People with bipolar disorder often report problems with memory and cognition. They have trouble with short- and long-term memory, think things through at subdued speeds, and have difficulty thinking outside that so-called box. These memory problems can pose considerable challenges for bipolar patients.
Negative thinking is often a symptom of depression and bipolar disorder. These illnesses can make it more difficult to see things in a positive light.
You may experience symptoms of depression, plus mania or hypomania at the same time. For example, you may feel very energised and impulsive, while feeling upset or tearful. Or you may feel very agitated or irritable. You may also experience highs and lows very quickly after the other, within the same day or hour.
Cognitive profile of bipolar patients
Among the different cognitive domains, bipolar patients exhibit psychomotor retardation and impaired declarative memory, executive function, and, to a lesser extent, visual memory and attention when compared with healthy controls.
Bipolar disorder can also make it difficult to concentrate. When you're in the midst of a manic phase, you might find your mind racing and have a hard time controlling your thoughts. You may even talk faster than usual.
Obsessive-compulsive symptoms are common in patients with bipolar disorders. This comorbid condition complicates the clinical treatment of the two disorders, so identifying these individuals is important.
A 2020 study suggests that nearly 23% of those with bipolar disorder could be considered high functioning. If you have high functioning bipolar disorder (HFBD), you might be able to manage your bipolar disorder symptoms and complete your daily responsibilities and functions.
A person may also experience difficulties with their thinking and memory because of the disorder. Poor memory and difficulty concentrating can, for some individuals with bipolar disorder, make it very difficult to carry out the daily tasks of life, including work and school.
Aside from severe mood swings, many with a bipolar mood disorder report that they experience a kind of “brain fog”. Thus, oscillating between extreme highs (manic episodes) and then deep despair (depressive periods) can be made more difficult due to fuzzy and imprecise thought patterns.
People with bipolar disorder have fewer social interactions and smaller social networks than healthy comparison subjects (5, 6) and are less likely to achieve social milestones such as marriage or equivalent relationships than the population as a whole (7).
70,000 Thoughts Per Day - International Bipolar Foundation.
A stressful circumstance or situation often triggers the symptoms of bipolar disorder. Examples of stressful triggers include: the breakdown of a relationship. physical, sexual or emotional abuse.
Delusions can be a symptom of both manic and depressive episodes in people with bipolar disorder. These false beliefs can be very distressing to anyone who experiences them. If you're concerned about delusions in yourself or a loved one, seek help from your primary care provider, a psychologist, or a psychiatrist.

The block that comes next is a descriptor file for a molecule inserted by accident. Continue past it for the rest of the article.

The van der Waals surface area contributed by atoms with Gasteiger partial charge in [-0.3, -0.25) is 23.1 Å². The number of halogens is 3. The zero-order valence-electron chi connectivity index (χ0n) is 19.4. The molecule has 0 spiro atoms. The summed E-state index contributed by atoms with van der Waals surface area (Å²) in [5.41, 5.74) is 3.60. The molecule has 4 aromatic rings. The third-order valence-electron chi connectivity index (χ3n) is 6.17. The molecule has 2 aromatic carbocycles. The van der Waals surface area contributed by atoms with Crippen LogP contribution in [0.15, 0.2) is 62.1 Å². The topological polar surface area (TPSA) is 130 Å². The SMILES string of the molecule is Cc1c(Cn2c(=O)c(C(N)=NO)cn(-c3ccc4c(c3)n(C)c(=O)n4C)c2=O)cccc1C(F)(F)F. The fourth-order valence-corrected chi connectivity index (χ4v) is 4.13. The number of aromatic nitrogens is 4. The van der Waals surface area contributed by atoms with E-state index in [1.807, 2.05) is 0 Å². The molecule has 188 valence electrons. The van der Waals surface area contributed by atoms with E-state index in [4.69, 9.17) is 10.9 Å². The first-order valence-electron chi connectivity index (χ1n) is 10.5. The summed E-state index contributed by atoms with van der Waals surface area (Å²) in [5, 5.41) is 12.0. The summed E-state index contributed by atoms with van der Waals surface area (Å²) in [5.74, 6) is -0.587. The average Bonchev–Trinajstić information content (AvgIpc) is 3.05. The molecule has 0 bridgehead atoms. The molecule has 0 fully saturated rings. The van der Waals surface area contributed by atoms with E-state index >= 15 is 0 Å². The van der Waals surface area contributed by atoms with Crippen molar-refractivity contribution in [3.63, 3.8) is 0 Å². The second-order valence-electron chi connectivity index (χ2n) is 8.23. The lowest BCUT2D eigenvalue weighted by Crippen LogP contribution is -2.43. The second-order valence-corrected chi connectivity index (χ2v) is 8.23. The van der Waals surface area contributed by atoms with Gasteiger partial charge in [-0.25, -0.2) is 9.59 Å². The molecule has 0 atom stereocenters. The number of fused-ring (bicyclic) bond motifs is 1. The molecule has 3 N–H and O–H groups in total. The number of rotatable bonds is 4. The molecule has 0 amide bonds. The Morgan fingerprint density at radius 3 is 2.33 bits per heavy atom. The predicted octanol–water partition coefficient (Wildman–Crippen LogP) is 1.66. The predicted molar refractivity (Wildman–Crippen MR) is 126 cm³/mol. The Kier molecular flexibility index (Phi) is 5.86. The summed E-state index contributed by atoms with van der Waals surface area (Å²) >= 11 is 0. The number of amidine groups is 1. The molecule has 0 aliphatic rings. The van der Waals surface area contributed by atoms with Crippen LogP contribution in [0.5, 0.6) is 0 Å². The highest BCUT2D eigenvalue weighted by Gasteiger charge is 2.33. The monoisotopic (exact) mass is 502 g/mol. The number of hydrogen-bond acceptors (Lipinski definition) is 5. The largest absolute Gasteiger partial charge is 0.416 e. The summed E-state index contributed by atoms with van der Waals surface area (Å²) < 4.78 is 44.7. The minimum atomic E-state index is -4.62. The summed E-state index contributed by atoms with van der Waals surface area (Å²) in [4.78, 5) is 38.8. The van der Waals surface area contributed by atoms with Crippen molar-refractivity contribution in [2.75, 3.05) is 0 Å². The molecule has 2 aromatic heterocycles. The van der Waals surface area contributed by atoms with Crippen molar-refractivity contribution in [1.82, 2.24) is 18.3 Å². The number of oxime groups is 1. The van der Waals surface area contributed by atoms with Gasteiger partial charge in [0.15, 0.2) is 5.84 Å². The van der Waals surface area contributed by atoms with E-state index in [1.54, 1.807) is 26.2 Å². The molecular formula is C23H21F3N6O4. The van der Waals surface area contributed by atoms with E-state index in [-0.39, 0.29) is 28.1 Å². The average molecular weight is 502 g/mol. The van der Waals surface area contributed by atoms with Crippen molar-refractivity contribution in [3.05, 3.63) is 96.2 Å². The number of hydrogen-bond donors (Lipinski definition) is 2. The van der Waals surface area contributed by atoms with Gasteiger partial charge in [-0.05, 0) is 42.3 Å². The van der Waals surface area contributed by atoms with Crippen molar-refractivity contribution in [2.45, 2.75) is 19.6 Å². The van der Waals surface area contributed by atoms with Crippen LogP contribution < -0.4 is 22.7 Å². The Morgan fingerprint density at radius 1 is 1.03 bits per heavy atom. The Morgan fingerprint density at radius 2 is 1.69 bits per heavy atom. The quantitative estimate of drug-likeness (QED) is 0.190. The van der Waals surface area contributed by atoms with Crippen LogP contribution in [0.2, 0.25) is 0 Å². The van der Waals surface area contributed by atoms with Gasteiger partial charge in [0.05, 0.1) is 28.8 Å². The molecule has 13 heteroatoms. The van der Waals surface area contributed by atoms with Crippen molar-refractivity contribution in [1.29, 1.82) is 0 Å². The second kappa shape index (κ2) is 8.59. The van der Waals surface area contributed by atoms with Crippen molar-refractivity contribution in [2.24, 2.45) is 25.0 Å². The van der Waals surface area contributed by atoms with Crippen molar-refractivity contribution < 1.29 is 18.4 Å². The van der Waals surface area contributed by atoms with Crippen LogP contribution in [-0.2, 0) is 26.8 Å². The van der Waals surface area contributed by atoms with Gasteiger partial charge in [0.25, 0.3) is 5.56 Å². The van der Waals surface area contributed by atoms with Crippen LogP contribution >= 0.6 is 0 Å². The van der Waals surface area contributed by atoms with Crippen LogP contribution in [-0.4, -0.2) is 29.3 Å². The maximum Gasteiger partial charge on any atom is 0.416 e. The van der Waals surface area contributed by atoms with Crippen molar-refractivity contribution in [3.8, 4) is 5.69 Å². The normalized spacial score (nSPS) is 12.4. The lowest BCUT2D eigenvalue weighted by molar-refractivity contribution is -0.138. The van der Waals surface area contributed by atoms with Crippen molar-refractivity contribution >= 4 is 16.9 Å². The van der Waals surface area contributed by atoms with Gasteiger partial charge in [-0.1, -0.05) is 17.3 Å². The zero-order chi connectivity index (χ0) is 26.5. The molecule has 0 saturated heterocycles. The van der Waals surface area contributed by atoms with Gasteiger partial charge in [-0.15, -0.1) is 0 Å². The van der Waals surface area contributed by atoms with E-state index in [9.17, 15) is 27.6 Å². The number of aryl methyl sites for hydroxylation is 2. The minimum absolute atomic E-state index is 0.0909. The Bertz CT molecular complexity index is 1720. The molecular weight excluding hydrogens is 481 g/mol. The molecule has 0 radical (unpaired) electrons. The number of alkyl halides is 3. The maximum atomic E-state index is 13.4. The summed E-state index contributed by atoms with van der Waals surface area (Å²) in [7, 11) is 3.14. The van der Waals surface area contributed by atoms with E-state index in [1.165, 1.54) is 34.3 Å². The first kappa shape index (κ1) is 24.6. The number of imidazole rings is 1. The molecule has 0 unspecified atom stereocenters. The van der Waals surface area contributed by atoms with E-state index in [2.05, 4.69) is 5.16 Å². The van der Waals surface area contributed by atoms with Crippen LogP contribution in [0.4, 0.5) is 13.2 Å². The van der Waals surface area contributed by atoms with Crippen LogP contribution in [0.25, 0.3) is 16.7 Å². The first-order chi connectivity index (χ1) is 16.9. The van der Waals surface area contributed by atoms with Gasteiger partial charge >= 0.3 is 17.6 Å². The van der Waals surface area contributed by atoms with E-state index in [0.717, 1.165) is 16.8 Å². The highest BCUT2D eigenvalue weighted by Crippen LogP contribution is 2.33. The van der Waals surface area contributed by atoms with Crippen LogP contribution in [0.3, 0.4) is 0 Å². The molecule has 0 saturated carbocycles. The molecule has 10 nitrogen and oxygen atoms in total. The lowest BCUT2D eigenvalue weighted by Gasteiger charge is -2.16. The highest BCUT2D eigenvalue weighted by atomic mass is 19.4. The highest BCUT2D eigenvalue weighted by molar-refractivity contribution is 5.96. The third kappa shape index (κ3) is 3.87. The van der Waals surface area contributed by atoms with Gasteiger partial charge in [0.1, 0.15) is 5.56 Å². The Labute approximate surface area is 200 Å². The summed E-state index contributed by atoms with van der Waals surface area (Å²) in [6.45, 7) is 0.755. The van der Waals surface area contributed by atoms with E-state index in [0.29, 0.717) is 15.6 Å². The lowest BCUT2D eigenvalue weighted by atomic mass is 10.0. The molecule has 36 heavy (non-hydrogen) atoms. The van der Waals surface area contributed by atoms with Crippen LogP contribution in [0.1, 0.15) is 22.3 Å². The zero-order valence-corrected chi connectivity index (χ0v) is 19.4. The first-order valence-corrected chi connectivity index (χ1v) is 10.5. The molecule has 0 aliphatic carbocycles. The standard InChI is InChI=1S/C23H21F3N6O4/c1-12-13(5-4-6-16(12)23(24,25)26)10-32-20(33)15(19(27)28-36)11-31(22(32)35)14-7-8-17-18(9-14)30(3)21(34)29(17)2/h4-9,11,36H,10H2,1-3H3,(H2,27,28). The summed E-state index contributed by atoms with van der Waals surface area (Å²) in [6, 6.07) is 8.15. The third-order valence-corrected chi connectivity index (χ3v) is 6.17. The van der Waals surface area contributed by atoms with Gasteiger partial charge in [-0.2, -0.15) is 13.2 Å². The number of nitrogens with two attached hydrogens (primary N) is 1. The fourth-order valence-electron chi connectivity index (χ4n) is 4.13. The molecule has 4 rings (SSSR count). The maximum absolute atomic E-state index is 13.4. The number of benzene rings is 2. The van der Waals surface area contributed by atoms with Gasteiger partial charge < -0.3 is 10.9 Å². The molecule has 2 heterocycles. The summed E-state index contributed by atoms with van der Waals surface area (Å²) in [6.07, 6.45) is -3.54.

This is common among people with schizophrenia, but people with bipolar disorder may seem to have disorganized thoughts during episodes of mania. They may struggle to concentrate on a single idea or task at a time.
Some symptoms of bipolar disorder aren't always discussed, like confusion and an inability to make decisions.
During a manic episode, people with bipolar disorder can have what's called a bipolar blackout. During a blackout, the individual is not aware of their surroundings or actions and has trouble remembering them afterward. This can make interacting with someone in a blackout very frustrating, but it doesn't have to be.
Bipolar disorder (BD) is a mental health condition associated with shifts in mood and energy levels and other symptoms. A person with BD may experience episodes of mania or elevated mood, depressive episodes, or “mixed” episodes with manic and depressive symptoms.
Research shows bipolar disorder may damage the brain over time. Experts think it's because you slowly lose amino acids. They help build the proteins that make up the insulation around your neurons.
The risk of developing dementia is much higher among people who've had bipolar disorder, according to several studies. A 2020 analysis determined that people with bipolar disorder are about three times more likely to develop dementia, while another expansive analysis also found a significantly increased risk.
Fatigue can come during both mania and depression. It's more than being sleepy. It's feeling so tired that you can't do your normal things. You might feel like you can't function or make it through your day.
Agitation is often seen in bipolar patients during acute manic states, when increased energy levels and reduced need for sleep lead patients to collide with the limits of others. Agitation also occurs during mixed and depressive states, which are characterized by fluctuating energy levels and periods of irritability.
Bipolar disorder affects men and women equally, as well as all races, ethnic groups, and socioeconomic classes. Although men and women appear to be equally affected by bipolar disorder, rapid cycling is seen more often in women. Women also tend to experience more depressive and mixed state episodes than do men.
Conclusions. Stress is linked to changes in mood symptoms among bipolar adolescents, although correlations between life events and symptoms vary with age. Chronic stress in family, romantic, and peer relationships are important targets for psychosocial intervention.
Abstract. Depression in bipolar disorder has long been thought to be a state characterized by mental inactivity. However, recent research demonstrates that patients with bipolar disorder engage in rumination, a form of self-focused repetitive cognitive activity, in depressed as well as in manic states.